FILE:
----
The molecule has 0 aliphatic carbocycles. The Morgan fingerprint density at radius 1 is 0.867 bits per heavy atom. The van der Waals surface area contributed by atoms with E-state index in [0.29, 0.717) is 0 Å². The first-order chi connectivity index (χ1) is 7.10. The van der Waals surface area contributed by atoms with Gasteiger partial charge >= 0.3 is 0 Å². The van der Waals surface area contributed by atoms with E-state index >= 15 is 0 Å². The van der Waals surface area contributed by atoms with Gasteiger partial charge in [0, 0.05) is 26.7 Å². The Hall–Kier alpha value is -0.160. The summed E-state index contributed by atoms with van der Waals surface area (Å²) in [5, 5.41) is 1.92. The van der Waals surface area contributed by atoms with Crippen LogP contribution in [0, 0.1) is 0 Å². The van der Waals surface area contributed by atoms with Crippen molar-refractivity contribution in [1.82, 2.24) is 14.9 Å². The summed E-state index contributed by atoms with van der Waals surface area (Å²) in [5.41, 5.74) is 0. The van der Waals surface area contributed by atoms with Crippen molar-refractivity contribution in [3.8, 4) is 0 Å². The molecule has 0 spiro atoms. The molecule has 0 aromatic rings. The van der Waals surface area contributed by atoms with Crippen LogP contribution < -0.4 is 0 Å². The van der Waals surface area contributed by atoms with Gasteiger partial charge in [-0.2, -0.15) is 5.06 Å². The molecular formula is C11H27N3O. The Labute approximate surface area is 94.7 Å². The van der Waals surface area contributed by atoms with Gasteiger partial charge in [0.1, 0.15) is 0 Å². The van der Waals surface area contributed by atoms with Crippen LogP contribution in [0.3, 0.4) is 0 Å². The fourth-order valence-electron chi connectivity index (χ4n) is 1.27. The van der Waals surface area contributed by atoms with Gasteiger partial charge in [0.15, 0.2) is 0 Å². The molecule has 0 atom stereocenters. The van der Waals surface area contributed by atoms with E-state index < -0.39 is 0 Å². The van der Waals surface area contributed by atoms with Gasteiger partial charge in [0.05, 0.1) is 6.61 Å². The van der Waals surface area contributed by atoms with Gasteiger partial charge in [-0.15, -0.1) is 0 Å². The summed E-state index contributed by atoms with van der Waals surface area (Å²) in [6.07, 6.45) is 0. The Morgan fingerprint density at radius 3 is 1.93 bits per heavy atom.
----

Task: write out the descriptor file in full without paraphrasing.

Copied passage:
The molecule has 0 aliphatic carbocycles. The Morgan fingerprint density at radius 1 is 0.867 bits per heavy atom. The van der Waals surface area contributed by atoms with E-state index in [0.29, 0.717) is 0 Å². The first-order chi connectivity index (χ1) is 7.10. The van der Waals surface area contributed by atoms with Gasteiger partial charge >= 0.3 is 0 Å². The van der Waals surface area contributed by atoms with E-state index >= 15 is 0 Å². The van der Waals surface area contributed by atoms with Gasteiger partial charge in [0, 0.05) is 26.7 Å². The Hall–Kier alpha value is -0.160. The summed E-state index contributed by atoms with van der Waals surface area (Å²) in [5, 5.41) is 1.92. The van der Waals surface area contributed by atoms with Crippen LogP contribution in [0, 0.1) is 0 Å². The van der Waals surface area contributed by atoms with Crippen molar-refractivity contribution in [1.82, 2.24) is 14.9 Å². The summed E-state index contributed by atoms with van der Waals surface area (Å²) in [5.41, 5.74) is 0. The van der Waals surface area contributed by atoms with Crippen molar-refractivity contribution in [3.8, 4) is 0 Å². The molecule has 0 spiro atoms. The molecule has 0 aromatic rings. The van der Waals surface area contributed by atoms with Crippen LogP contribution < -0.4 is 0 Å². The van der Waals surface area contributed by atoms with Gasteiger partial charge in [-0.2, -0.15) is 5.06 Å². The molecular formula is C11H27N3O. The Labute approximate surface area is 94.7 Å². The van der Waals surface area contributed by atoms with Gasteiger partial charge in [0.1, 0.15) is 0 Å². The van der Waals surface area contributed by atoms with Crippen LogP contribution in [0.3, 0.4) is 0 Å². The fourth-order valence-electron chi connectivity index (χ4n) is 1.27. The van der Waals surface area contributed by atoms with Gasteiger partial charge in [0.15, 0.2) is 0 Å². The molecule has 0 atom stereocenters. The van der Waals surface area contributed by atoms with E-state index < -0.39 is 0 Å². The van der Waals surface area contributed by atoms with Gasteiger partial charge in [0.05, 0.1) is 6.61 Å². The van der Waals surface area contributed by atoms with Gasteiger partial charge in [-0.15, -0.1) is 0 Å². The summed E-state index contributed by atoms with van der Waals surface area (Å²) in [6.07, 6.45) is 0. The Morgan fingerprint density at radius 3 is 1.93 bits per heavy atom.